Lecture 4 - William Butler Yeats
recorded by: Yale University
published: July 1, 2010, recorded: January 2007, views: 10392
released under terms of: Creative Commons Attribution No Derivatives (CC-BY-ND)
Report a problem or upload filesIf you have found a problem with this lecture or would like to send us extra material, articles, exercises, etc., please use our ticket system to describe your request and upload the data.
Enter your e-mail into the 'Cc' field, and we will keep you updated with your request's status.
The early poetry of William Butler Yeats is read and interpreted with particular attention paid to Yeats's ambitions as a specifically Irish poet. Yeats's commitment to a poetry of symbol is explored in "The Song of the Wandering Aengus," a fable of poetic vocation. "A Coat," composed at the end of Yeats's struggle to bring about an Irish national theater, shows the poet reconceiving his style and in search of a new audience. "The Fisherman" is read as a revision of "The Song of the Wandering Aengus" which reflects this new set of concerns.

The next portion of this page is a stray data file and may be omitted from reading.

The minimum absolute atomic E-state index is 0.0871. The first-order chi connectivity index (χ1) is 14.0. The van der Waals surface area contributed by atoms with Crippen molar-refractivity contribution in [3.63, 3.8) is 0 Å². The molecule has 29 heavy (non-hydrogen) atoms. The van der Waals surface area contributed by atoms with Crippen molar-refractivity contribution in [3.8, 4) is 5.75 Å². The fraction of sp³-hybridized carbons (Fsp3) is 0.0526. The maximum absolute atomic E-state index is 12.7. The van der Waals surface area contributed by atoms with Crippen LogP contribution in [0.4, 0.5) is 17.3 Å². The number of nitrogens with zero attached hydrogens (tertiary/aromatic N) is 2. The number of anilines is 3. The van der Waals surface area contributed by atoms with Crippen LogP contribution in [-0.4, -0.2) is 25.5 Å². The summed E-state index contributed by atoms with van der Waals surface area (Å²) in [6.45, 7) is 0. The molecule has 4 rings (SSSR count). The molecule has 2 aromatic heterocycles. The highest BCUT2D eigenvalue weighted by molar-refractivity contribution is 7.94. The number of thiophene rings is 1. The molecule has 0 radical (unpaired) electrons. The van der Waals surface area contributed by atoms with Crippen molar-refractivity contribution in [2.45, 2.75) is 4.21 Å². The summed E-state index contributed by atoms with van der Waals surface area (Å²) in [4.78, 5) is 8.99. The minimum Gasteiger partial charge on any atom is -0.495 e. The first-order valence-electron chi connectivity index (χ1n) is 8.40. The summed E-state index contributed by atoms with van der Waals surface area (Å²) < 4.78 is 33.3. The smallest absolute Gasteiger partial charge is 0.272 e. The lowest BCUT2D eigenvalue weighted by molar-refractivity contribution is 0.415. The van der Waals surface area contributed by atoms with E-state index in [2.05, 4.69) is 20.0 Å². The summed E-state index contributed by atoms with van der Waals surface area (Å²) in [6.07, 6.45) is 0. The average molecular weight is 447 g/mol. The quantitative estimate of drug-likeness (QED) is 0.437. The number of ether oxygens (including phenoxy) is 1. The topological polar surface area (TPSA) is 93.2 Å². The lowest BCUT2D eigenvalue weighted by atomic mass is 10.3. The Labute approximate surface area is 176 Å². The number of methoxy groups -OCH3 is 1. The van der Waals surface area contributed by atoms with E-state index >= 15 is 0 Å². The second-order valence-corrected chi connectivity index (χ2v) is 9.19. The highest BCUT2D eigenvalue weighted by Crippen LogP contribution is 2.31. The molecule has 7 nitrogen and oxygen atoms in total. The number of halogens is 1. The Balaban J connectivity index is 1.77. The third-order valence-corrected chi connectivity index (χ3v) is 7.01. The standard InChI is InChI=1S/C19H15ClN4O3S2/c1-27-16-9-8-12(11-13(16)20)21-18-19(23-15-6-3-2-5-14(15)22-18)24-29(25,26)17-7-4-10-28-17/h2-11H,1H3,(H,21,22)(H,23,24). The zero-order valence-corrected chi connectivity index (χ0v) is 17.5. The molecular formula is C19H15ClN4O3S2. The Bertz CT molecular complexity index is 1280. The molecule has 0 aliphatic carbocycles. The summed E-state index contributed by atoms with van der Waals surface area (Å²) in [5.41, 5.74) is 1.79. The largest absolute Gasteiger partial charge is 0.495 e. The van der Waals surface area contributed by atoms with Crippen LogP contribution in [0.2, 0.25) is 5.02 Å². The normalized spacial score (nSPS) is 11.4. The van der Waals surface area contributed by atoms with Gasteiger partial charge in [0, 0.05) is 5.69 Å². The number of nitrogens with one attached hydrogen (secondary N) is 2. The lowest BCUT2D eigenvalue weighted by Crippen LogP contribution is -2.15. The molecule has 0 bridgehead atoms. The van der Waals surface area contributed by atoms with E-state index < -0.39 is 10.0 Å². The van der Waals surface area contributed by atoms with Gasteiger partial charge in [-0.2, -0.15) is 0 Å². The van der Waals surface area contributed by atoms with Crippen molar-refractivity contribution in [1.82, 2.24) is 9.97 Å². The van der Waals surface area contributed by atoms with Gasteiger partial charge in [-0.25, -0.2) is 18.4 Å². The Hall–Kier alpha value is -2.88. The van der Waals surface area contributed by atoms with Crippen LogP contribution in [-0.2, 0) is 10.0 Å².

William Butler Yeats: "To the Rose upon the Rood of Time," "The Lake Isle of Innisfree," "Who Goes With Fergus?", "The Song of Wandering Aengus," "To Ireland in the Coming Times," "Adam's Curse," "No Second Troy," "The Cold Heaven," "A Coat," "The Magi," "In Memory of Major Robert Gregory," "An Irish Airman Foresees His Death," "The Dawn," "The Fisherman"; Norton: The Symbolism of Poetry (pp. 877-83)
Link this pageWould you like to put a link to this lecture on your homepage?
Go ahead! Copy the HTML snippet !